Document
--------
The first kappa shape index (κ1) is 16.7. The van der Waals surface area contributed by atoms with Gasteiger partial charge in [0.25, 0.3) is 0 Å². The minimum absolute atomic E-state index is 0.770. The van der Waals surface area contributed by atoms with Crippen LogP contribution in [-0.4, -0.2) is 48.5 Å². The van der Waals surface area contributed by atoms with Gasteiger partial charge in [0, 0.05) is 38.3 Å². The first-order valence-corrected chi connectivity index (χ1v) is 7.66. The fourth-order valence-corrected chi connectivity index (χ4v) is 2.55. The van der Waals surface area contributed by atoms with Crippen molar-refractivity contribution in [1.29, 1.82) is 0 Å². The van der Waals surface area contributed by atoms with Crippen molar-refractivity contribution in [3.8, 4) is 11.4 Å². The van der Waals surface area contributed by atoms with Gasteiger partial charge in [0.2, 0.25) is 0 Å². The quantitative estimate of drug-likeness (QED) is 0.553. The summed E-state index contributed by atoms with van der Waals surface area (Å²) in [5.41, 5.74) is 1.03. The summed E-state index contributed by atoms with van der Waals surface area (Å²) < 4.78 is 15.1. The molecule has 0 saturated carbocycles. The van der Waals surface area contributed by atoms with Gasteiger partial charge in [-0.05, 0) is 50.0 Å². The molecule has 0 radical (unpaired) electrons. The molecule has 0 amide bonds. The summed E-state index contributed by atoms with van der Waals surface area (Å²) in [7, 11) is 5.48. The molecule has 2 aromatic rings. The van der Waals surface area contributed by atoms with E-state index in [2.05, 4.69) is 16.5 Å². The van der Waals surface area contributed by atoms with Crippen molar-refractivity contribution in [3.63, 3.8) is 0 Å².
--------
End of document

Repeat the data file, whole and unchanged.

The first kappa shape index (κ1) is 16.7. The van der Waals surface area contributed by atoms with Gasteiger partial charge in [0.25, 0.3) is 0 Å². The minimum absolute atomic E-state index is 0.770. The van der Waals surface area contributed by atoms with Crippen LogP contribution in [-0.4, -0.2) is 48.5 Å². The van der Waals surface area contributed by atoms with Gasteiger partial charge in [0, 0.05) is 38.3 Å². The first-order valence-corrected chi connectivity index (χ1v) is 7.66. The fourth-order valence-corrected chi connectivity index (χ4v) is 2.55. The van der Waals surface area contributed by atoms with Crippen molar-refractivity contribution in [1.29, 1.82) is 0 Å². The van der Waals surface area contributed by atoms with Crippen molar-refractivity contribution in [3.8, 4) is 11.4 Å². The van der Waals surface area contributed by atoms with Gasteiger partial charge in [0.2, 0.25) is 0 Å². The quantitative estimate of drug-likeness (QED) is 0.553. The summed E-state index contributed by atoms with van der Waals surface area (Å²) in [5.41, 5.74) is 1.03. The summed E-state index contributed by atoms with van der Waals surface area (Å²) < 4.78 is 15.1. The molecule has 0 saturated carbocycles. The van der Waals surface area contributed by atoms with Gasteiger partial charge in [-0.05, 0) is 50.0 Å². The molecule has 0 radical (unpaired) electrons. The molecule has 0 amide bonds. The summed E-state index contributed by atoms with van der Waals surface area (Å²) in [7, 11) is 5.48. The molecule has 2 aromatic rings. The van der Waals surface area contributed by atoms with E-state index in [2.05, 4.69) is 16.5 Å². The van der Waals surface area contributed by atoms with Crippen molar-refractivity contribution in [3.63, 3.8) is 0 Å².